abstract

A short microearthquake survey of part of north central Iran around the city of Tehran made late in 1974, showed that earthquakes occurred at the rate of 21.37 events per day.

Epicentral locations for 37 events, using a geometric ray path technique, show the observed activity to be concentrated in three principal groups: two associated with the known major fault on the south flank of the Alborz mountain, while the third constitutes a previously unrecognized lineation passing very close to the city of Tehran.

The cumulative number versus magnitude relation was obtained from the study of 198 well-recorded events. The slope of the linear portion of the relation (b value), −0.79, agrees well with the value of −0.86 determined from the USCGS records of larger earthquakes between 1961 and 1973.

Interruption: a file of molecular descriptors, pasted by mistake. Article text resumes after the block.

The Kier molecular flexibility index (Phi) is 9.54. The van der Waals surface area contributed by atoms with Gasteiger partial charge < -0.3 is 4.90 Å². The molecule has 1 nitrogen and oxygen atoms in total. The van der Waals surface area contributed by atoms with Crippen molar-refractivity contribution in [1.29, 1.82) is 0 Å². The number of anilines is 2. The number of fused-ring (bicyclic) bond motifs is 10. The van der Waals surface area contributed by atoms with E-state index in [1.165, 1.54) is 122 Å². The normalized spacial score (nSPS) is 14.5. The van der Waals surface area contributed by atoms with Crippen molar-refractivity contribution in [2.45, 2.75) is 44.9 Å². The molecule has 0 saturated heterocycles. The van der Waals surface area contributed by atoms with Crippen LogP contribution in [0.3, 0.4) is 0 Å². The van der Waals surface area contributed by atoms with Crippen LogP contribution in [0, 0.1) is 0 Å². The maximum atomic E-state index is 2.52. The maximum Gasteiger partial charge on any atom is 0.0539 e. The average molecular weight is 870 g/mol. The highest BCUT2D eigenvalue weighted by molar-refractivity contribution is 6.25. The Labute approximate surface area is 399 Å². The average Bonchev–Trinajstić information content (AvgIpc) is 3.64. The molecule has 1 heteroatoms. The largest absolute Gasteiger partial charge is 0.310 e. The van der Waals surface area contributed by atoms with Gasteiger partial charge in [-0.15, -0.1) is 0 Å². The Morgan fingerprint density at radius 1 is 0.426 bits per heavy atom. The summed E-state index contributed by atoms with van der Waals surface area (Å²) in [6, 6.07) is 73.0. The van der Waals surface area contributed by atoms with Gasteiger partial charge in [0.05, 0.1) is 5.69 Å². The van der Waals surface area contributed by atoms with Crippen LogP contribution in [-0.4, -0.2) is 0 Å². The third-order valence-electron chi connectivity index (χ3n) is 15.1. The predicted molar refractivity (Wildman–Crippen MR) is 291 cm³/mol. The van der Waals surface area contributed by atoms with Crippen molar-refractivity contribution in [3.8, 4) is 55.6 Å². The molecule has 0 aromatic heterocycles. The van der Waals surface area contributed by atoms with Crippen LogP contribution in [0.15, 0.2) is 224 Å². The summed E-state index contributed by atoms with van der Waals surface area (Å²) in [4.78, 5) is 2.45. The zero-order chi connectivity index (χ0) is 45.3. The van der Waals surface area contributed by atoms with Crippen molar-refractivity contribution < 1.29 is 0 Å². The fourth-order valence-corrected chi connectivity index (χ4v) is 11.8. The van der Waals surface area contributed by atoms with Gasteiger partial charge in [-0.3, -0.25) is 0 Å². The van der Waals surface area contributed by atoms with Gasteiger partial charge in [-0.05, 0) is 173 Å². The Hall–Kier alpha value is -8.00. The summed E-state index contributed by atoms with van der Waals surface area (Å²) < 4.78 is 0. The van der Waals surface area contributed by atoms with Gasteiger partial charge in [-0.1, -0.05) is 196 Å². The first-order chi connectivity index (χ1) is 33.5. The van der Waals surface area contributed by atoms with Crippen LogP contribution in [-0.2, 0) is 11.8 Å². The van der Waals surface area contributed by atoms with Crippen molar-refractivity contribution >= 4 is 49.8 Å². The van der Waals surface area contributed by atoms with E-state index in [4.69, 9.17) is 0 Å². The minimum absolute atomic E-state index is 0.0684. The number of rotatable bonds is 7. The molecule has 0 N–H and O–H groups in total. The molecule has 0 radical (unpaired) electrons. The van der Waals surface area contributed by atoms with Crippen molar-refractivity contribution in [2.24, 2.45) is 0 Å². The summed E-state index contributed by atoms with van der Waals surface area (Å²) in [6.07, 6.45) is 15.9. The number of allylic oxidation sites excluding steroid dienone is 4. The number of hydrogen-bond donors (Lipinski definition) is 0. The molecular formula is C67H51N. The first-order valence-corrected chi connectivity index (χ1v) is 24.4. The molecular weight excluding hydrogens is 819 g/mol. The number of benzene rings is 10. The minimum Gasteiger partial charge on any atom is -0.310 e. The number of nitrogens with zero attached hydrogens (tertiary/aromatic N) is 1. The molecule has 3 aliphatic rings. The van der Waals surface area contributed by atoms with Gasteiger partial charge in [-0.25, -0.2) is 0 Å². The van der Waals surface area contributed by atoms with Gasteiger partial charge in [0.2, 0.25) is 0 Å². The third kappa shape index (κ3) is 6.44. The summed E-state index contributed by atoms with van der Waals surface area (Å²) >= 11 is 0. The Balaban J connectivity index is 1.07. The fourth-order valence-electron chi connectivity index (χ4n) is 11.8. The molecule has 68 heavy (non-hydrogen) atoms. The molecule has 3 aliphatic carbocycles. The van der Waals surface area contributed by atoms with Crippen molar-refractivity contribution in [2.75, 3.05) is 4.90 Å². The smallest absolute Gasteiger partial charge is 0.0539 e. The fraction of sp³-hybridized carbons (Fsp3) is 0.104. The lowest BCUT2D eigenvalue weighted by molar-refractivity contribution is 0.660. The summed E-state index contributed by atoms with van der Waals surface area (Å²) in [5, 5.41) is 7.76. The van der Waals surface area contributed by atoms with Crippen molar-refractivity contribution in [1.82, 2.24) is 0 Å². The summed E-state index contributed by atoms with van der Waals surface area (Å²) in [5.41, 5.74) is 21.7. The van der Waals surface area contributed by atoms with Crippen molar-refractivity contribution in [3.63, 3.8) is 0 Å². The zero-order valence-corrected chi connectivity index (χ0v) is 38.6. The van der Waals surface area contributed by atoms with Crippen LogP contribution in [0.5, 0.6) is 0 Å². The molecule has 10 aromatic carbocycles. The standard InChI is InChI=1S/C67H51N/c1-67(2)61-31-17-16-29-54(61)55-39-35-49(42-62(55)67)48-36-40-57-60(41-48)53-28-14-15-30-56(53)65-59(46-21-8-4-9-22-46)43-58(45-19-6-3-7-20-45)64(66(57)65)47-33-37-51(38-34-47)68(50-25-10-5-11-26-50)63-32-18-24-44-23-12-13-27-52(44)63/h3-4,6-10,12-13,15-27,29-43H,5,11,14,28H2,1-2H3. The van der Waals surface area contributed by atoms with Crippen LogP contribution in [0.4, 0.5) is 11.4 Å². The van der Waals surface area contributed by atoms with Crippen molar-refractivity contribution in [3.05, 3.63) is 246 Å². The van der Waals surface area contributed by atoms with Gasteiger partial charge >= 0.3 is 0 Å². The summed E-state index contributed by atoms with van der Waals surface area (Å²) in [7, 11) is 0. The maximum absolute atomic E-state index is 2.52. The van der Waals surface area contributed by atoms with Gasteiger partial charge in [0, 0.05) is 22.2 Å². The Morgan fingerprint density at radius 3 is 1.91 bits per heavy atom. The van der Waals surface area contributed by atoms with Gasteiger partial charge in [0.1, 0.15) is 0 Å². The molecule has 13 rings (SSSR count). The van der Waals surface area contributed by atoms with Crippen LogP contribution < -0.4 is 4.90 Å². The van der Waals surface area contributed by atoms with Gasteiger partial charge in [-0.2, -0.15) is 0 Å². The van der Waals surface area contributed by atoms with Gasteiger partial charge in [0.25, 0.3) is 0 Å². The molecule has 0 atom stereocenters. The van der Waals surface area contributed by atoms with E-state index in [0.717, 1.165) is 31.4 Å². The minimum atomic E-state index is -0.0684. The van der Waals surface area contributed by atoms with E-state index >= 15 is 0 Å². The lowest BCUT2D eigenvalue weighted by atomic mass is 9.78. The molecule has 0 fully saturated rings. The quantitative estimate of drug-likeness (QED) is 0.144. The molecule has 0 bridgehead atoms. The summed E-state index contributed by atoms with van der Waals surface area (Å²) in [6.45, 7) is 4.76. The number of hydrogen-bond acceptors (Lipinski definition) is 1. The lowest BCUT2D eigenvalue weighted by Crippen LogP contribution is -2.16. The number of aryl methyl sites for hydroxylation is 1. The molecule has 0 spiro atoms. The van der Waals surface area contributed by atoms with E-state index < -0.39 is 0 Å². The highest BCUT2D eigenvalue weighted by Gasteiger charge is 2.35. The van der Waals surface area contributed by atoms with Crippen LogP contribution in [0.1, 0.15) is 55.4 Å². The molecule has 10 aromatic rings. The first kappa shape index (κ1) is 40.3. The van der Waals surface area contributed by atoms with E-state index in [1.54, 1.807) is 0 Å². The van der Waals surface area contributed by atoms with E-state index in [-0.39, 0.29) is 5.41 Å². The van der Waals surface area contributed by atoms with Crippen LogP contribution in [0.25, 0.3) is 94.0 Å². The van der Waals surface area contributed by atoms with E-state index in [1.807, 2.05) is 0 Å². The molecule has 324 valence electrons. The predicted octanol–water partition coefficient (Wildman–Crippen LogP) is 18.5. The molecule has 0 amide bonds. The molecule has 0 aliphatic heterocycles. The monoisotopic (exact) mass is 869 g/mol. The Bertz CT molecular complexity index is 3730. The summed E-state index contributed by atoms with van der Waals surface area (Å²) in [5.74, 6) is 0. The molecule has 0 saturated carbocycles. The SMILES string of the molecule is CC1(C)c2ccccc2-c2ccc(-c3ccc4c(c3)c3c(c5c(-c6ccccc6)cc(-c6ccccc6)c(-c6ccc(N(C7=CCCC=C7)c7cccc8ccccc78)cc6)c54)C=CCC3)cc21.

Composite fault-plane solutions were made for each of the three principal groups, showing predominantly strike-slip movement with a thrust component on the south of the Alborz and thrusting on the new lineation.

The seismic intensity risk curve calculated for the area shows that the city of Tehran can expect ground movement of MM intensity VII every 12 years, and intensity IX every 350 years.

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